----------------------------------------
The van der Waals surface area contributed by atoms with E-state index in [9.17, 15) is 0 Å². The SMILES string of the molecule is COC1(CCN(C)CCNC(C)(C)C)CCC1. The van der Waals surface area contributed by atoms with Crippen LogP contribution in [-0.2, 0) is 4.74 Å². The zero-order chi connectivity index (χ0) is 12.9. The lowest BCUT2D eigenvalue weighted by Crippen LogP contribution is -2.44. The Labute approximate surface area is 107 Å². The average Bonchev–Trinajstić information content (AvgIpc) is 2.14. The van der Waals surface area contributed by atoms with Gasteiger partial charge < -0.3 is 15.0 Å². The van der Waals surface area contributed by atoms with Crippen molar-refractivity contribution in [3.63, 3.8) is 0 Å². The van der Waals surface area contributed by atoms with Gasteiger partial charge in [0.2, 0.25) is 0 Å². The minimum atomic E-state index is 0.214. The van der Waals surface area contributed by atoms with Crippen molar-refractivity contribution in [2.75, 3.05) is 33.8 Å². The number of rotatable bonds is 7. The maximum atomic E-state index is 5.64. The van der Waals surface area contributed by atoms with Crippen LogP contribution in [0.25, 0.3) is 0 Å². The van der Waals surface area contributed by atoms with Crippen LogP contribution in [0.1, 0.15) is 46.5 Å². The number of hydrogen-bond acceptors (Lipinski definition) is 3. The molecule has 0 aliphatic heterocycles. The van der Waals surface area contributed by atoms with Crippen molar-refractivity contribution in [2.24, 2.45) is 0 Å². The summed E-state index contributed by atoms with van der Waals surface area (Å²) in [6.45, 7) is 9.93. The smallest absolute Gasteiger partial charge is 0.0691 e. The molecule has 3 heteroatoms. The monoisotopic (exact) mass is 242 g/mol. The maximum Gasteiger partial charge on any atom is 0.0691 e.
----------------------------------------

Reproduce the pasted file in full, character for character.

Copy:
The van der Waals surface area contributed by atoms with E-state index in [9.17, 15) is 0 Å². The SMILES string of the molecule is COC1(CCN(C)CCNC(C)(C)C)CCC1. The van der Waals surface area contributed by atoms with Crippen LogP contribution in [-0.2, 0) is 4.74 Å². The zero-order chi connectivity index (χ0) is 12.9. The lowest BCUT2D eigenvalue weighted by Crippen LogP contribution is -2.44. The Labute approximate surface area is 107 Å². The average Bonchev–Trinajstić information content (AvgIpc) is 2.14. The van der Waals surface area contributed by atoms with Gasteiger partial charge < -0.3 is 15.0 Å². The van der Waals surface area contributed by atoms with Crippen molar-refractivity contribution in [3.63, 3.8) is 0 Å². The van der Waals surface area contributed by atoms with Gasteiger partial charge in [0.2, 0.25) is 0 Å². The minimum atomic E-state index is 0.214. The van der Waals surface area contributed by atoms with Crippen molar-refractivity contribution in [2.75, 3.05) is 33.8 Å². The number of rotatable bonds is 7. The maximum atomic E-state index is 5.64. The van der Waals surface area contributed by atoms with Crippen LogP contribution in [0.25, 0.3) is 0 Å². The van der Waals surface area contributed by atoms with Crippen LogP contribution in [0.1, 0.15) is 46.5 Å². The number of hydrogen-bond acceptors (Lipinski definition) is 3. The molecule has 0 aliphatic heterocycles. The van der Waals surface area contributed by atoms with Crippen molar-refractivity contribution in [2.24, 2.45) is 0 Å². The summed E-state index contributed by atoms with van der Waals surface area (Å²) in [6.45, 7) is 9.93. The smallest absolute Gasteiger partial charge is 0.0691 e. The molecule has 3 heteroatoms. The monoisotopic (exact) mass is 242 g/mol. The maximum Gasteiger partial charge on any atom is 0.0691 e.